Deikman - The Observing Self
"I should make it clear here that there is a vast difference between such grandiosity (paranoid), which is clearly a pathological reaction, and a humble sense of direction and calling, which can be one of the very creative consequences of such an experience.
The two [unitive experience and paranoid experience] are easy to distinguish. One results in increased feelings of superiority and self importance.
The other is clearly accompanied by increased humility and a sense of being very ordinarily human, a greater awareness of one's feet of clay.
One leads to a desire to master, convert, or otherwise manipulate humanity. The other only a simple desire to be a servant of humanity."
Gerald May - Will and Spirit
Psychology and Spirituality
It is also easy to become confused regarding the difference between psychological growth and spiritual growth.
"is a matter of self understanding, self acceptance, and personal integration.
The former (mystical path) involves itself with self-forgetting, the disappearance of the self into mysterious union with God, Absolute, the Transcendent aspect of reality, the Tao.
Thus the term self-transcendent (with emphasis on the small "s" self in the self, as opposed to the Self, higher aspect of the personality) means letting go of egoistic interests and practical, worldly matters."
Sinetar - Ordinary People as Monks and Mystics
There is however, as one would expect, a relationship between psychological development and spiritual development. It may be that the higher stages of spiritual development require a healthy Ego as a launch platform for further development
"Mystical science is for those who can obtain satisfaction of their worldly need from appropriate sources and do not seek them, in disguise, in the spiritual domain.
Worldly needs must be satisfied elsewhere so that their pursuit does not interfere with their learning process.
Similarly, psychopathology must be dealt with first. Consequently there is no way for mysticism to substitute for psychotherapy, or visa versa."
Deikman - The Observing Self
"But you have to be somebody before you can be nobody. The issue in personal development as I have come to understand it is not self or no-self, but self and no-self.
Both a sense of self and insight into the ultimate illusoriness of its apparent continuity and substantiality are necessary achievements. Sanity and complete psychological well-being include both, but in a phase-appropriate developmental sequence at different stages of object relations development.
The attempt to bypass the developmental tasks of identity formation and object constancy through a misguided spiritual attempt to "annihilate the ego" has fateful and pathological consequences. This is what many students who are drawn to meditation practice and even some teachers seem to be attempting to do."
Jack Engler - Transformations of Consciousness
Ken Wilber and Michael Washburn are two authors who are engaged in the attempt to outline the interface between psychological and spiritual development.
Wilber has tried to combine Western developmental psychology and Eastern psychologies that include transpersonal stages which go beyond the traditional stopping place of western psychology. In his view, development can be seen as a set of stages with the more mature stages encompassing the development of the preceding stages. People at the lower stages looking up don't understand the next level and often deny the existence of higher stages.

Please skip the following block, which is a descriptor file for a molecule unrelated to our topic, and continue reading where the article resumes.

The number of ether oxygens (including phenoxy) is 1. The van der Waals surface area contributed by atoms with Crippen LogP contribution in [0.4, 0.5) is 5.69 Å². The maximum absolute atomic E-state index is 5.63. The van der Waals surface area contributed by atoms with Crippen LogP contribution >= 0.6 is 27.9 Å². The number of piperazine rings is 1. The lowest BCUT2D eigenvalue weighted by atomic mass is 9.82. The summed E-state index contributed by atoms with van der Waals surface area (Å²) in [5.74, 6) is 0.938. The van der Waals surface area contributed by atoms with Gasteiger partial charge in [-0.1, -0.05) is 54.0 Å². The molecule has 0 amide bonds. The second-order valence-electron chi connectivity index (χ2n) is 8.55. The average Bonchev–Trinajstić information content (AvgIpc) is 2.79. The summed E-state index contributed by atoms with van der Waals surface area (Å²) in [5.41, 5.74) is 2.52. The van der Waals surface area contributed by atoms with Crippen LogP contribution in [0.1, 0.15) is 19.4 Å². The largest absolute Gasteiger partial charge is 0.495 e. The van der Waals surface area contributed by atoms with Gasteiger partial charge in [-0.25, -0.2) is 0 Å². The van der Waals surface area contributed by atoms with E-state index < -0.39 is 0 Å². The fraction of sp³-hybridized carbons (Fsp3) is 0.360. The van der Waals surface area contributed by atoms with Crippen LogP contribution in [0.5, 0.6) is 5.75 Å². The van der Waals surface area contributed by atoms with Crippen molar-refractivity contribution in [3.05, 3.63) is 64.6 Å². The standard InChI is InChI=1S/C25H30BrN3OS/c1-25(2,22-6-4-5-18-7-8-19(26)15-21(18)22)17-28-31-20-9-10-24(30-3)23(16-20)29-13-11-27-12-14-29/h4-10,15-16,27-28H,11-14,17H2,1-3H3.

Since Western science fits into one of these stages, western psychology has tended make the mistake of interpreting the claims of individuals at higher stages as regression. Regression in the sense of reverting to magic or superstition rather than stages which have moved beyond the scientific stage. Eastern psychologies did not make this error and he draws on them to talk about stages beyond the scientific world view.
So Wilber is basically making the case that Western psychology grew out of a tradition of medical pathology which tried to bring patients to a position of a strong ego which would let them function in society whereas Eastern psychology was attempting to take more or less well adjusted human beings and turn them into enlightened beings. So that a complete psychology needs to integrate both points of view.
Michael Washburn has proposed a view that he calls the dynamic-dialectical model (U-turn towards origin model). In the higher stages the ego undergoes a return to the "Dynamic Ground" to end alienation through a new synthesis of spirit and ego. He believes that this view is more consistent with the Western ideologies of Jung, Christianity, and alchemy.
Self Esteem and Mortification
What about the concepts of mortification, purgation, dying to self, and humility? These are concepts which have been a part of the contemplative traditions.
To a generation that values assertiveness, self esteem, and the celebration of life these ideas often seem life denying and psychologically unhealthy.
"Why does the heart need to be purified? Renunciation means giving up one's attachments based on the wish to possess them.
Renunciation is not giving up the things of the world, it is accepting that they go away.
The doer is asked to give up all attachment to the results of action. The principal function of the object self is to possess, hence renunciation aids in giving up the object self.